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Isn't offering discounts really just adjusting your price to meet the market? If you are using discounts - it's my opinion that are only using price to get jobs. I go to a job, thinking how much I want - and then add a certain percentage - and then if they want to ****er - I let 'em - knowing I am getting the price I want anyways. Heck - I've gone to jobs, and the homeowner doesn't want the ceilings painted - and I give 'em an estimate that would have included painting the ceiling anyways - and if they pull a fast one on me - and ask how much I will deduct if I don't paint the ceilings - even though I just handed an estimate - I tell 'em nothing, that I include a 'free' ceiling paint in every estimate, it's there if you want it or not - hee hee h ehe hee haha ha a. You gotta play games to survive in this business, unless of course they pay you Time and materials - then it's 100% honesty - as those customers respect you the most.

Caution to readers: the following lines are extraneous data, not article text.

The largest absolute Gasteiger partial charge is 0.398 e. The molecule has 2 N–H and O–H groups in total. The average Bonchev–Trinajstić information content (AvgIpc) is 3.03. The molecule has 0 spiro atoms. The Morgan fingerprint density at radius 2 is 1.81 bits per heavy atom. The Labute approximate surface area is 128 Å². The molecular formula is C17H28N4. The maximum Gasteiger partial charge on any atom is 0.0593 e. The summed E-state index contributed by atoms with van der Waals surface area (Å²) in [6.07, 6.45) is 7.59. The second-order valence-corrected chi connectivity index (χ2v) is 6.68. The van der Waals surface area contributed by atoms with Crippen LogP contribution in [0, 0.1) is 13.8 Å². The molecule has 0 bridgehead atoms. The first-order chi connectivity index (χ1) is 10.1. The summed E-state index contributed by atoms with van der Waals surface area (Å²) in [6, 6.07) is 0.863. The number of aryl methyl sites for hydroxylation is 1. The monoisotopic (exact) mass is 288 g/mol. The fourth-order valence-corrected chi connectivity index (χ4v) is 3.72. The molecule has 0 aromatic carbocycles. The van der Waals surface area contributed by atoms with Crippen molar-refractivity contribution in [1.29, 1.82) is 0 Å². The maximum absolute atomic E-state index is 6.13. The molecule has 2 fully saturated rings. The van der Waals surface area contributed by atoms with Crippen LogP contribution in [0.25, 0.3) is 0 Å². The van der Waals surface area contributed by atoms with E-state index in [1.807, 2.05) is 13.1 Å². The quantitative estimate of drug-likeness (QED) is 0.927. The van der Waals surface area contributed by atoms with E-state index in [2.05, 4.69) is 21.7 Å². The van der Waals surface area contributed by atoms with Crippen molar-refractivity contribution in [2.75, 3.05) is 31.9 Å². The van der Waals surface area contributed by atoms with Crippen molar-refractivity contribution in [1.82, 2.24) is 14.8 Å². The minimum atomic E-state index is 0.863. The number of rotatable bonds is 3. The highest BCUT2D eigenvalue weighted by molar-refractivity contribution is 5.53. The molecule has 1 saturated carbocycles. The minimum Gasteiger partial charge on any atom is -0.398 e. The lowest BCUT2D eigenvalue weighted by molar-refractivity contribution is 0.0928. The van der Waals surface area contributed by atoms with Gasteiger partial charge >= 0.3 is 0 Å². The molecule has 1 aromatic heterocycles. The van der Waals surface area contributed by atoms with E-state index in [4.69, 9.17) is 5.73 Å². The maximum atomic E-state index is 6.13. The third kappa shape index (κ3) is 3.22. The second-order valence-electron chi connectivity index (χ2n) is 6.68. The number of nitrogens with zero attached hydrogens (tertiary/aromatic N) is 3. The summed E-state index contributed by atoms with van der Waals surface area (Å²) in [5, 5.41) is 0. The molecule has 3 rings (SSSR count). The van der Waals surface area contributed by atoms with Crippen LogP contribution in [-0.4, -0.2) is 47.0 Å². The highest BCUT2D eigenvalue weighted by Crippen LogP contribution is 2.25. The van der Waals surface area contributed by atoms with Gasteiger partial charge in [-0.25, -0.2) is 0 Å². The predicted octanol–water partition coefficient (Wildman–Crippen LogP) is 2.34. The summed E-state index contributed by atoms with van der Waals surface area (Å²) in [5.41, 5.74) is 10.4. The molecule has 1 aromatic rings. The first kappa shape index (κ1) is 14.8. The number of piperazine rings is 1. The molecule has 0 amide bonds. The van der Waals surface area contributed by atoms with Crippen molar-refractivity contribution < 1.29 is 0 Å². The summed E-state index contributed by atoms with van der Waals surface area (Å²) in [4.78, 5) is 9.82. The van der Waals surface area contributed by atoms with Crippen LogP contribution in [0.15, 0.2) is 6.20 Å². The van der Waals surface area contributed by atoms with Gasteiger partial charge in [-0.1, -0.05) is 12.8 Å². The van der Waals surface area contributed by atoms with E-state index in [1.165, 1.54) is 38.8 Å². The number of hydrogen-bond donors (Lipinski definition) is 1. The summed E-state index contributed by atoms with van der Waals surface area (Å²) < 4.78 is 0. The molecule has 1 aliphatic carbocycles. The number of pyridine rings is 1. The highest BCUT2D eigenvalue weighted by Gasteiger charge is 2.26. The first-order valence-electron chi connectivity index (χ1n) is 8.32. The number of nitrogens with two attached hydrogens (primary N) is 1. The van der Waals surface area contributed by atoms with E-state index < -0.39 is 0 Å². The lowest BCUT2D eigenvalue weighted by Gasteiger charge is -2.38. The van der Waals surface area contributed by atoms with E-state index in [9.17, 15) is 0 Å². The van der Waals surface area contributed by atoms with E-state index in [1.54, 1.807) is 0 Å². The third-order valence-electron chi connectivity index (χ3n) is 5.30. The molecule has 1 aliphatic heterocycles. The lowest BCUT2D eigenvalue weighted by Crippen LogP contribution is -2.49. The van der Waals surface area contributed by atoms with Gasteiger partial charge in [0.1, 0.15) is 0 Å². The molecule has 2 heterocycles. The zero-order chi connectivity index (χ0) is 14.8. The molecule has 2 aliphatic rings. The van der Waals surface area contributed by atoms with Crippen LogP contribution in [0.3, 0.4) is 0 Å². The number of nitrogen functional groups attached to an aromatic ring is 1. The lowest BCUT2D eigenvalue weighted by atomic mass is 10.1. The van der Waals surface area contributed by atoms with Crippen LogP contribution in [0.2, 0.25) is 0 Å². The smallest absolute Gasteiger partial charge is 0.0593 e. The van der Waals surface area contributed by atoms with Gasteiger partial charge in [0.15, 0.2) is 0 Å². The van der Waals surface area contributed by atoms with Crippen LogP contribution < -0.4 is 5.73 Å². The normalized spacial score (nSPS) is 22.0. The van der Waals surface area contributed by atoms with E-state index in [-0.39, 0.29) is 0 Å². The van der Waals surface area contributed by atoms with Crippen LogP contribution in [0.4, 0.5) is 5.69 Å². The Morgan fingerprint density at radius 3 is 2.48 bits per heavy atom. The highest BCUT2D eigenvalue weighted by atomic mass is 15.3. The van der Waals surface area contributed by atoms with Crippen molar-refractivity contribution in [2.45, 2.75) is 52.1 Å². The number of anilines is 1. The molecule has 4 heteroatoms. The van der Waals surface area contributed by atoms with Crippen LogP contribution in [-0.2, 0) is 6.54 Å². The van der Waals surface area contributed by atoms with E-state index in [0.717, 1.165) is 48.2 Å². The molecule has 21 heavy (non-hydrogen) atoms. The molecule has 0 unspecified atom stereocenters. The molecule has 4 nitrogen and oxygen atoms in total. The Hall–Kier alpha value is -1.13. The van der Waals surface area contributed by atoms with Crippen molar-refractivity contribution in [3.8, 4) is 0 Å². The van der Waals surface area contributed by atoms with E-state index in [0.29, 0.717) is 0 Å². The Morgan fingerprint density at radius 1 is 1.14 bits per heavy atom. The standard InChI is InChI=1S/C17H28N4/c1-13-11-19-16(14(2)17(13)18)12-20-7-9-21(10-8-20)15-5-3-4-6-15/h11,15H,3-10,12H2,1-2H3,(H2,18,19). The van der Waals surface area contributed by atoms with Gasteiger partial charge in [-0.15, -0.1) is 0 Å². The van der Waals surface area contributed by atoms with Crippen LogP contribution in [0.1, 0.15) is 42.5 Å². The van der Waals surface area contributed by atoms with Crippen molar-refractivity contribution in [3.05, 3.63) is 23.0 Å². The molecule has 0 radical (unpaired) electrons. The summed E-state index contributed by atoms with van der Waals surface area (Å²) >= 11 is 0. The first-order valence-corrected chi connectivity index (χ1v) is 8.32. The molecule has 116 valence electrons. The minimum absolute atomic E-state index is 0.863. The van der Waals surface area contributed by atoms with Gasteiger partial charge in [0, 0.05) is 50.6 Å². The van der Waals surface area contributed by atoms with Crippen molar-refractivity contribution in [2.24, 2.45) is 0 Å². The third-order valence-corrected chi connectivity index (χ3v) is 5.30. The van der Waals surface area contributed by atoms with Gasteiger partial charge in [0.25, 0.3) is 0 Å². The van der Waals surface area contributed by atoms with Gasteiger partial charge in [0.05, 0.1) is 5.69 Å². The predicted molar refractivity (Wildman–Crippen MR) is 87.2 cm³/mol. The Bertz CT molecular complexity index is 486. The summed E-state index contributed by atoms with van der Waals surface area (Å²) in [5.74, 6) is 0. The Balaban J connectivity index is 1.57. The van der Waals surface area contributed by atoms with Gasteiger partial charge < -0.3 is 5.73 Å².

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Isn't offering discounts really just adjusting your price to meet the market?
Yes, and that's why I offer them during the winter months, when it's slow.

If you are using discounts - it's my opinion that are only using price to get jobs. I go to a job, thinking how much I want - and then add a certain percentage - and then if they want to ****er - I let 'em - knowing I am getting the price I want anyways.
Supply & demand are at work.
In the winter, many people are getting ready for the holidays and don't want to mess with painting. Or they can't open windows and don't want to smell paint fumes. The discount could make a difference. And I've found the discount makes a difference for some customers I've previously quoted.